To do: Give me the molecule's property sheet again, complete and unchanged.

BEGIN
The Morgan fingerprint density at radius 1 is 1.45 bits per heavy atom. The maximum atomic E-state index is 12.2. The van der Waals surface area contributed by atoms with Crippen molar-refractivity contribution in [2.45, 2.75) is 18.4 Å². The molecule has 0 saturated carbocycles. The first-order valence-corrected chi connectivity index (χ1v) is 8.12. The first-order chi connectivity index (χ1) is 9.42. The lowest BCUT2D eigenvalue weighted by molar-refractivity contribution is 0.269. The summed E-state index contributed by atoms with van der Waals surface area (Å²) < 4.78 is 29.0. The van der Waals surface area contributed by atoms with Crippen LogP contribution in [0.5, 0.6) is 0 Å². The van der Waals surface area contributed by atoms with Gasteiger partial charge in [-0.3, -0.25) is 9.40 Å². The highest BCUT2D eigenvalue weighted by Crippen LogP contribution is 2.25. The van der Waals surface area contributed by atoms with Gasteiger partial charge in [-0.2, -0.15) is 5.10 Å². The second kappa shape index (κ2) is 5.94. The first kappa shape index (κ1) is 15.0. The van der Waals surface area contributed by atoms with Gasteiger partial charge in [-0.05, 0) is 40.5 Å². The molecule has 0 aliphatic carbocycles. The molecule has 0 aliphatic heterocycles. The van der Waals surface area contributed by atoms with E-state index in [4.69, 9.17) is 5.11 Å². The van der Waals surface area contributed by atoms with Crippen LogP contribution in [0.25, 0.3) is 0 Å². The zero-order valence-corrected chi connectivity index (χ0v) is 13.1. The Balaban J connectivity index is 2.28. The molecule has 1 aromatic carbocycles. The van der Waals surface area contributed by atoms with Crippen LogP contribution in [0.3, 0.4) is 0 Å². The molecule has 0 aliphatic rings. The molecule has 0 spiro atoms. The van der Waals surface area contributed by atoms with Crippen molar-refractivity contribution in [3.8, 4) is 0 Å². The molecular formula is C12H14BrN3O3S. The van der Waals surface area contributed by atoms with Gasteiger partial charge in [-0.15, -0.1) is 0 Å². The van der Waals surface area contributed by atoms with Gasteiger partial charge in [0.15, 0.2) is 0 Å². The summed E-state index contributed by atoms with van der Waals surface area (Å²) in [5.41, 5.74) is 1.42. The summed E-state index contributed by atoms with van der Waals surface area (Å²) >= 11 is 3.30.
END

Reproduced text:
The Morgan fingerprint density at radius 1 is 1.45 bits per heavy atom. The maximum atomic E-state index is 12.2. The van der Waals surface area contributed by atoms with Crippen molar-refractivity contribution in [2.45, 2.75) is 18.4 Å². The molecule has 0 saturated carbocycles. The first-order valence-corrected chi connectivity index (χ1v) is 8.12. The first-order chi connectivity index (χ1) is 9.42. The lowest BCUT2D eigenvalue weighted by molar-refractivity contribution is 0.269. The summed E-state index contributed by atoms with van der Waals surface area (Å²) < 4.78 is 29.0. The van der Waals surface area contributed by atoms with Crippen LogP contribution in [0.5, 0.6) is 0 Å². The van der Waals surface area contributed by atoms with Gasteiger partial charge in [-0.3, -0.25) is 9.40 Å². The highest BCUT2D eigenvalue weighted by Crippen LogP contribution is 2.25. The van der Waals surface area contributed by atoms with Gasteiger partial charge in [-0.2, -0.15) is 5.10 Å². The second kappa shape index (κ2) is 5.94. The first kappa shape index (κ1) is 15.0. The van der Waals surface area contributed by atoms with Gasteiger partial charge in [-0.05, 0) is 40.5 Å². The molecule has 0 aliphatic carbocycles. The molecule has 0 aliphatic heterocycles. The van der Waals surface area contributed by atoms with E-state index in [4.69, 9.17) is 5.11 Å². The van der Waals surface area contributed by atoms with Crippen LogP contribution in [0.25, 0.3) is 0 Å². The zero-order valence-corrected chi connectivity index (χ0v) is 13.1. The Balaban J connectivity index is 2.28. The molecule has 1 aromatic carbocycles. The van der Waals surface area contributed by atoms with Crippen LogP contribution in [0.3, 0.4) is 0 Å². The molecule has 0 aliphatic rings. The molecule has 0 spiro atoms. The van der Waals surface area contributed by atoms with Crippen molar-refractivity contribution in [3.8, 4) is 0 Å². The molecular formula is C12H14BrN3O3S. The van der Waals surface area contributed by atoms with Gasteiger partial charge in [-0.15, -0.1) is 0 Å². The van der Waals surface area contributed by atoms with Gasteiger partial charge in [0.15, 0.2) is 0 Å². The summed E-state index contributed by atoms with van der Waals surface area (Å²) in [5.41, 5.74) is 1.42. The summed E-state index contributed by atoms with van der Waals surface area (Å²) >= 11 is 3.30.